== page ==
690

To move the branch pointer of a checked out branch, one can use the git reset --hard command. But how to move the branch pointer of a not-checked out branch to point at a different commit (keeping all other stuff like tracked remote branch)?

  • 10
    Sounds like all you wanted to do is a branch from a different commit than the one it is created from now. If my understanding is correct, then why don't you simply create a new branch from the commit you want to create it from using git branch <branch-name> <SHA-1-of-the-commit> and dump the old branch? – yasouser Mar 29 '11 at 20:31
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    @yasouser - I am not sure whatever dumping "master" branch is a good idea. – Bulwersator Mar 24 '13 at 11:49
515

N.B. If you simply want to move a branch to another commit, the easiest way is

git branch -f branch-name new-tip-commit

as detailed by Chris Johnsen's answer.

You can do it for arbitrary refs. This is how to move a branch pointer:

git update-ref -m "reset: Reset <branch> to <new commit>" refs/heads/<branch> <commit>

The general form:

git update-ref -m "reset: Reset <branch> to <new commit>" <ref> <commit>

You can pick nits about the reflog message if you like - I believe the branch -f one is different from the reset --hard one, and this isn't exactly either of them.

  • 3
    Seeing as It's been 6 months and Jefromi hasn't turned his/her comment into an answer, I'm doing it as community wiki so it gets exposure. I personally didn't see it until I had done a branch -f! – Adam A Nov 21 '11 at 2:06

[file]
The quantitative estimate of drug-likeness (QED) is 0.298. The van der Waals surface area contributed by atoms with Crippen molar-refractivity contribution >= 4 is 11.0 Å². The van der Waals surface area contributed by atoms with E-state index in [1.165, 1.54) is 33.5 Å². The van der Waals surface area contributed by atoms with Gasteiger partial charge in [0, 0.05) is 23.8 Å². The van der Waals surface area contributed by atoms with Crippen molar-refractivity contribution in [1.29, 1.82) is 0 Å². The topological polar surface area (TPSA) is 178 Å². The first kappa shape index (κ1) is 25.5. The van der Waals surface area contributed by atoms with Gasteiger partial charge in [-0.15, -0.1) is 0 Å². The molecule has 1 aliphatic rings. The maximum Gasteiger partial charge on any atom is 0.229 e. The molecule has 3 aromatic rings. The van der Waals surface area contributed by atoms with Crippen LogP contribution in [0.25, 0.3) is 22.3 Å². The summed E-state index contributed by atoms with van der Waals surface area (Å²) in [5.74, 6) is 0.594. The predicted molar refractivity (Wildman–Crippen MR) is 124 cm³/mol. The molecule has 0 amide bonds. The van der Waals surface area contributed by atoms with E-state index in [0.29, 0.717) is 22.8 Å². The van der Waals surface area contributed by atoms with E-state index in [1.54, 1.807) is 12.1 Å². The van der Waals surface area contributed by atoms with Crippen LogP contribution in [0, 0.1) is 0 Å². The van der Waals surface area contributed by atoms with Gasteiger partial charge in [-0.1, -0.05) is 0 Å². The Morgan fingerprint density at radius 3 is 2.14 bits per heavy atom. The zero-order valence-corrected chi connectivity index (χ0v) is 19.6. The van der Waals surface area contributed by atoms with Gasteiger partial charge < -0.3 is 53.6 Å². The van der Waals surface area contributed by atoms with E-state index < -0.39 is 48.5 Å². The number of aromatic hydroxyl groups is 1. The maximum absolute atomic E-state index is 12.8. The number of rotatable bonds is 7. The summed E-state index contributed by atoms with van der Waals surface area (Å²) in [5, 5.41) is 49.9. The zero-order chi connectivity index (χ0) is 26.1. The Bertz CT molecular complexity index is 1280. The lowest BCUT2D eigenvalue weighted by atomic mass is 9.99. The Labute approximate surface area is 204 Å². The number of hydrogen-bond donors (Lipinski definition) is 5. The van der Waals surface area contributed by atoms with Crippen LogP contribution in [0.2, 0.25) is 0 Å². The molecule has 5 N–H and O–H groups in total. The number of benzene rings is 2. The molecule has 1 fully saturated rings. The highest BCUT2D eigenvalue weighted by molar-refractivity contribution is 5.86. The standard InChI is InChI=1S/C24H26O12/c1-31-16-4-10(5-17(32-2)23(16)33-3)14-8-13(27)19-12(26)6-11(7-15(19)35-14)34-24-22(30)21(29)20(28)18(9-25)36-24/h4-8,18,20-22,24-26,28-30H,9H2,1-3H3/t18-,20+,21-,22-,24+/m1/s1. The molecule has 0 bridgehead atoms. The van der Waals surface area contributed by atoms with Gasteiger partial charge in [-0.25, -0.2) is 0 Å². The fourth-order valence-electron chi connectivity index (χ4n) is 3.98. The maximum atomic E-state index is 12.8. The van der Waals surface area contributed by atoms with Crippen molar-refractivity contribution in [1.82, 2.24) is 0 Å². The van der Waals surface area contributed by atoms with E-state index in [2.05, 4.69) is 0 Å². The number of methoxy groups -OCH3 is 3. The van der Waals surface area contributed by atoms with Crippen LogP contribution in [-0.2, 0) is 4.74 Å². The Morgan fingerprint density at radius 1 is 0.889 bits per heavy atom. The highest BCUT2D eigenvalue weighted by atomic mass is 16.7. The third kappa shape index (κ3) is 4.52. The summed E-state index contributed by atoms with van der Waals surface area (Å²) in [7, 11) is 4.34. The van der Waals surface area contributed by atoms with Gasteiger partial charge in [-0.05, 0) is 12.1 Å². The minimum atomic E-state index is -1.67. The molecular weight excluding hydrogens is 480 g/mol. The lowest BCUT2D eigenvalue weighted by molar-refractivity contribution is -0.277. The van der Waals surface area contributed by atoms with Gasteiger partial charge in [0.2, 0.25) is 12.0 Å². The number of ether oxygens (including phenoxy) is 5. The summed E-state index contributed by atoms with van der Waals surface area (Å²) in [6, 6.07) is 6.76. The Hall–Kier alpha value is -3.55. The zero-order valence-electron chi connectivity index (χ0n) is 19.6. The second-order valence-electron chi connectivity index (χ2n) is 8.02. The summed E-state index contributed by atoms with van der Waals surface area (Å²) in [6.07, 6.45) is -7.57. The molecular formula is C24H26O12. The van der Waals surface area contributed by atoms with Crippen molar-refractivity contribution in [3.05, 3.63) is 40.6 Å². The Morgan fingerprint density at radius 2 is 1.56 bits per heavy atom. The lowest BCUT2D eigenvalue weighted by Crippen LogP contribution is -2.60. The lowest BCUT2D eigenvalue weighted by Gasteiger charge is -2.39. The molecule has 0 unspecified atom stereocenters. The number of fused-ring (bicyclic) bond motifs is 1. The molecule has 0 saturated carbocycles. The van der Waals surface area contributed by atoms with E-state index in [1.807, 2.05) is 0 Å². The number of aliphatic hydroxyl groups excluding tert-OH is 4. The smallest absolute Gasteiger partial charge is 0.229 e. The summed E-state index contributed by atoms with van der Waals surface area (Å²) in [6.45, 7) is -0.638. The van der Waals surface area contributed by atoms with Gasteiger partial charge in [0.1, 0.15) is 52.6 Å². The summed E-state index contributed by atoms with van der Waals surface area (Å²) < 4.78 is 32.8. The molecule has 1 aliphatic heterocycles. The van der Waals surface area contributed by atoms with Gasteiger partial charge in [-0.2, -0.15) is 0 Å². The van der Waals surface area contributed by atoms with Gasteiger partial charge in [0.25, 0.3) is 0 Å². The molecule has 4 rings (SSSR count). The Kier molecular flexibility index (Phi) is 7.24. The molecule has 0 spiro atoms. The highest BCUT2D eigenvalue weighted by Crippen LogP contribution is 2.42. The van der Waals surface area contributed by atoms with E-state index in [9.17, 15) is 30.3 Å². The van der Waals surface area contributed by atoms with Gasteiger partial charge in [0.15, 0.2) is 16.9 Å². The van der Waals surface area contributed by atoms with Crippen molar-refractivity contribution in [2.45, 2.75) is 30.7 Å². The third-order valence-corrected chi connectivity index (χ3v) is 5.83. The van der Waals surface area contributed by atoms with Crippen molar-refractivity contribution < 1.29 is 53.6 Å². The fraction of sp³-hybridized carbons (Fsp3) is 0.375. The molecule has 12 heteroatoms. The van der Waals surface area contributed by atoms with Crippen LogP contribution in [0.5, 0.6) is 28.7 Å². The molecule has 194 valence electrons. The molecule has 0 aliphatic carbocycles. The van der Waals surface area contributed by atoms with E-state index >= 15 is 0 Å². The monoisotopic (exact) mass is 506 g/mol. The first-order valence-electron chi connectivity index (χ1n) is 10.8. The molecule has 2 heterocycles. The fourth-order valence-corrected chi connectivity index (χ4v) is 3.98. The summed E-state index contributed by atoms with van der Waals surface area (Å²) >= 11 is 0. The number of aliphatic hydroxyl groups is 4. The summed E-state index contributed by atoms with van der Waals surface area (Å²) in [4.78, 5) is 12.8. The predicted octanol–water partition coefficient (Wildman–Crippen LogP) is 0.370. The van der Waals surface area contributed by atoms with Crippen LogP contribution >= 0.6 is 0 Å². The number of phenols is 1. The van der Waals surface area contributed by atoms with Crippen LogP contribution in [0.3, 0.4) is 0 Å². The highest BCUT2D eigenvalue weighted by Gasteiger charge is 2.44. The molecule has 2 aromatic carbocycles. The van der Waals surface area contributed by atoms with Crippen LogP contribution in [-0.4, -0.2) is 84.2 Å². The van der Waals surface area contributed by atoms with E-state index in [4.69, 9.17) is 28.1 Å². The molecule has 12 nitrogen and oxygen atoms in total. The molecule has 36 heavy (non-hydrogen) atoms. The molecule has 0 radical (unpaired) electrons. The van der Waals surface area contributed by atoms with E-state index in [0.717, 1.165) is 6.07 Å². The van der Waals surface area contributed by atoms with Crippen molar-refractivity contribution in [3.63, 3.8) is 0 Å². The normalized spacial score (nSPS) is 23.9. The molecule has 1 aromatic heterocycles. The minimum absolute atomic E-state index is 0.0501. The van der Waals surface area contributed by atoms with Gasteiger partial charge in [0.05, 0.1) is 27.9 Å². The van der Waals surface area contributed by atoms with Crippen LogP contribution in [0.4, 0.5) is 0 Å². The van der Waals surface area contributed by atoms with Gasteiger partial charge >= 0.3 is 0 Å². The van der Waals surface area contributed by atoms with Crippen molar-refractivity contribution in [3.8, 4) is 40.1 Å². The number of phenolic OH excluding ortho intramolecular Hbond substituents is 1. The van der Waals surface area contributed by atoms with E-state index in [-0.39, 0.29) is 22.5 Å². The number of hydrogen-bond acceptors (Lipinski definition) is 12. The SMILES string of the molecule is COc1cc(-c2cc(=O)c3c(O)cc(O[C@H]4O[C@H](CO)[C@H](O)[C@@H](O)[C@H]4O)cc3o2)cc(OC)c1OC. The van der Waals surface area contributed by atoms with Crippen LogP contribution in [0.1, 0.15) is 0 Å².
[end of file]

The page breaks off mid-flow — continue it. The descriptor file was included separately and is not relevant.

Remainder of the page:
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    Where is the message good for? Where is it stored and how to read it later? – Mot Mar 21 '12 at 12:05
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    If, like me, you accidentally use <branch> instead of refs/heads/<branch>, you'll end up with a new file in your .git directory at .git/<branch>, and you'll get messages like "refname 'master' is ambiguous" when you try to work with it. You can delete the file from your .git directory to fix. – David Minor Jun 6 '13 at 18:02
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    It has not been explained to satisfaction why this is any better than git branch -f. To be specific, this method appears to be: (A) harder to use (B) harder to remember, and (C) more dangerous – Steven Lu Feb 18 '15 at 10:17
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    "what exactly is meant by arbitrary refs" - Branches are not the only kind of ref that points to a commit. There are tags, and you can also create arbitrary refs/whatevs/myref style refs yourself that are neither branches nor tags. I believe that also answers Steven Lu's question about what this might be "better". I agree branch -f is simplest if you are working with branches. – Adam A Apr 2 '15 at 12:25
890
git branch -f <branch-name> <new-tip-commit>
  • 23
    Or for arbitrary refs, git update-ref -m "reset: Reset <branch> to <new commit>" <branch> <commit>. (You can pick nits about the reflog message if you like - I believe the branch -f one is different from the reset --hard one, and this isn't exactly either of them.) – Cascabel Mar 29 '11 at 14:18
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    @pelle-ten-cate But you can't accept them! – Duncan Parkes Sep 8 '11 at 20:36